Tag Archives: blossoms

“Star of Bethlehem”

“Star of Bethlehem”

“Bright white blossoms greet me from the morning garden, as the sun warms the early June day with it’s own brightness.”
– Ed Lehming 

The gardens are beginning to come alive. I enjoy this time of year, watching plants and flowers begin to thrive as the days warm up. It’s always nice to see that everything has survived yet another winter.

As I’ve mentioned in previous posts, spring here has been cool, damp, and extended. In fact, it really has not warmed up much till only a few days ago, and it really shows in the gardens. It seems everything is racing to catch up. Daffodils were blooming until only a few days ago and a few gardens still have tulips blooming.

The Star of Bethlehem was a surprise addition to my garden. It came here unannounced when I transplanted several other plants from my mother-in-law’s garden a few years back. It’s a pleasant surprise and a welcome addition since it fills the flower beds with such lovely blossoms.

Nikon D800
Tamron SP AF 90mm f/2.8 Di Macro 1:1 (272ENII)@90mm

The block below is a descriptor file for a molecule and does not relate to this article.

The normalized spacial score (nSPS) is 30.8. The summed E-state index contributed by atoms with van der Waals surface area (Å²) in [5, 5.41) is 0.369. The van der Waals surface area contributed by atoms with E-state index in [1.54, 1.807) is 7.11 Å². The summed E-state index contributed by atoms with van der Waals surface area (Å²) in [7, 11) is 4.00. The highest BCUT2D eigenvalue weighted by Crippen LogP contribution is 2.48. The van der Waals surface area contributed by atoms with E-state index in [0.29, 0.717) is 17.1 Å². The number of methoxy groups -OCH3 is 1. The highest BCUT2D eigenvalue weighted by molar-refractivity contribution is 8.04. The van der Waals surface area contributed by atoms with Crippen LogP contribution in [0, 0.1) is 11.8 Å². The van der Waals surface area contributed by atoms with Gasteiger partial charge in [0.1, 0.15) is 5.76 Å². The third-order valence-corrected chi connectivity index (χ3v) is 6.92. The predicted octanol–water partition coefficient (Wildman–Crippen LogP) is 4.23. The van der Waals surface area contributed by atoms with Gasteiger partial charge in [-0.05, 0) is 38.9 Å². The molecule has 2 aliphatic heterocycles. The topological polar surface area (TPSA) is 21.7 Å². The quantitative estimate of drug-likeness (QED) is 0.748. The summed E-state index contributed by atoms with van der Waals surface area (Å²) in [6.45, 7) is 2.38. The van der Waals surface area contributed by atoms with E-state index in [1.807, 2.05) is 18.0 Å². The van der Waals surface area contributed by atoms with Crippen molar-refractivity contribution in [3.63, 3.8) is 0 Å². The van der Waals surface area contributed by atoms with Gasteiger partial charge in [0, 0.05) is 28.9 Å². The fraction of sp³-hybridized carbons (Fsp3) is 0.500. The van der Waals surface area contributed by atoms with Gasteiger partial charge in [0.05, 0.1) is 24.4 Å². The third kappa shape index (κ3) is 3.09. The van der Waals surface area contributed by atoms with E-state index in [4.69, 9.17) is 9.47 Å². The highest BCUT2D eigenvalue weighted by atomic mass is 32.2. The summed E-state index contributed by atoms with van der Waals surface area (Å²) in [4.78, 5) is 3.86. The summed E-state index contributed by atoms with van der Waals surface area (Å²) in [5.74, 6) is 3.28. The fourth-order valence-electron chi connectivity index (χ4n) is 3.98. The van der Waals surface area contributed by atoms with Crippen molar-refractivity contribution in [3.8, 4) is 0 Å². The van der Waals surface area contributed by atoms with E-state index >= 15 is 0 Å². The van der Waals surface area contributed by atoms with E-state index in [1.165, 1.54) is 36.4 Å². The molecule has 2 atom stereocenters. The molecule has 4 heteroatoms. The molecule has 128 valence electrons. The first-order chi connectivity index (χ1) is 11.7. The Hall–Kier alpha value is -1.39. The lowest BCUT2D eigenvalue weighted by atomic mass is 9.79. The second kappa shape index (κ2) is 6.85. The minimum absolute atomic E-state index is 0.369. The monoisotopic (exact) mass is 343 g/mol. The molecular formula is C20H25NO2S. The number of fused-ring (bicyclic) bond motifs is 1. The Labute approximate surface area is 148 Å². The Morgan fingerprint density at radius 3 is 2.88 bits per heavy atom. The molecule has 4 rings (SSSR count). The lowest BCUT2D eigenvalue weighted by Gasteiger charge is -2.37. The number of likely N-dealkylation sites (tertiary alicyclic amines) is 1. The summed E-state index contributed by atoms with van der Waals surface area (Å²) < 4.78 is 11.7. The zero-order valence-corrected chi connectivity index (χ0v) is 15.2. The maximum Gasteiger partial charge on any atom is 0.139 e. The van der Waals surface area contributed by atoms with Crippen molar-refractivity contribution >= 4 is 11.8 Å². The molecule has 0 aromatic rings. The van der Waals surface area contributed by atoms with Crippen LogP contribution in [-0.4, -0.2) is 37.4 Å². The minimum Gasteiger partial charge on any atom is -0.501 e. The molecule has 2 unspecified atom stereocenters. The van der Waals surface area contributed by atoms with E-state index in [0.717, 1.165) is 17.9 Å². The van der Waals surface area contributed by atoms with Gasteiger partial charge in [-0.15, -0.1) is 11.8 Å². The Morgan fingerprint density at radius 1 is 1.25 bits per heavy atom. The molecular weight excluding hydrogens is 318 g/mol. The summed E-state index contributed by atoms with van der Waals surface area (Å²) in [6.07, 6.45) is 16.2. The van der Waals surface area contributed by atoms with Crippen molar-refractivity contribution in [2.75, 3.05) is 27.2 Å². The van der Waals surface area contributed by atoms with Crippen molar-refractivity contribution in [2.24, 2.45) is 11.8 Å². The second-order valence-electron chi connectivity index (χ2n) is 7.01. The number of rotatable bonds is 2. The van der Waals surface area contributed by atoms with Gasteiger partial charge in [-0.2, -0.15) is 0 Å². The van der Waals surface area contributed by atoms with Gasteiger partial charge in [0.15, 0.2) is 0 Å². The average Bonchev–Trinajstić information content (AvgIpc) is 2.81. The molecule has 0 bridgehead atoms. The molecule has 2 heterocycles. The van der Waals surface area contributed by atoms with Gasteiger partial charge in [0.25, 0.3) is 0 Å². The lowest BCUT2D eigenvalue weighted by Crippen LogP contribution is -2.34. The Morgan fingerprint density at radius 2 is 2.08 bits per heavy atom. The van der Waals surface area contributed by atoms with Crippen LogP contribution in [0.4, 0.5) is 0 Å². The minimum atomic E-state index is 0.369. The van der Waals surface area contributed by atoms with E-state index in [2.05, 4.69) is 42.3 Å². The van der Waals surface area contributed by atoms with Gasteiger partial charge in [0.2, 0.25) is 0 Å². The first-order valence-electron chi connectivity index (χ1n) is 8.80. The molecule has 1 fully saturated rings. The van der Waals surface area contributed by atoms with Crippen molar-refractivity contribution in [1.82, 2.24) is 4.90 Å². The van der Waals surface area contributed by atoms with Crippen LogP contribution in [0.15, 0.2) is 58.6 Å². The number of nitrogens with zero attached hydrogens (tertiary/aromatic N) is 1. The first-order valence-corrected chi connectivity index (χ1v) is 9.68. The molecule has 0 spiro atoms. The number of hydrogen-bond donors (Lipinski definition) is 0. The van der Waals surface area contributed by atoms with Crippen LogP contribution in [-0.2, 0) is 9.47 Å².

1/80 sec, f/16.0, ISO 400

For more images like this, please visit my website (images are available for purchase)
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“Facing the Sun”

“Facing the Sun”

“Sunflowers, Not Facing the Sun” (A Poem)

I stand tall
As gracious as one could be
Blooming to my best
As slender as it touches my being
Everyone else is facing the sun
Bending towards its unfathomable galore
They and I are both undoubtedly
Grown on the benevolence of life’s essence
The brighter side mercilessly feeding desires unbound
By daunting the “courage to know” with each spin
Though, I am not able to face the sun the way they do
Yet, I learn from the knowledge bred within me
Beyond achievement markers, but an adverse ability
An opportunity to exercise my special self
From the cherubic attire of my blessed soul
To the unfathomable mystery the drape of this world hides
That I, by not facing the sun
Hunt the gems in the milieu of the human existence”
― Annie Ali

As the days shorten and cool, I find myself reflecting back on the wonderful summer of 2016. Many hot days, one the water, on the trails, or just sitting and relaxing, eyes closed and basking in the sun.

So, as I take in the last blossoms of summer, I’m particularly drawn to sunflowers, with their sun-like faces, petals blazing forth in warm yellows. Until recently I had not noticed all the variations of sunflowers, from the traditional seed-bearing varieties to the yellow or black faced ornamentals, all beautiful and all reminders, to me, of warmer days, as they matured, facing the sun and drinking in its energies, and reflecting it back now, as the sun itself is less present.

Nikon D800
Nikor 28-70mm f/3.5-4.6 @ 70mm
1.3 sec, f/22.0, ISO 400

High Resolution image on 500px: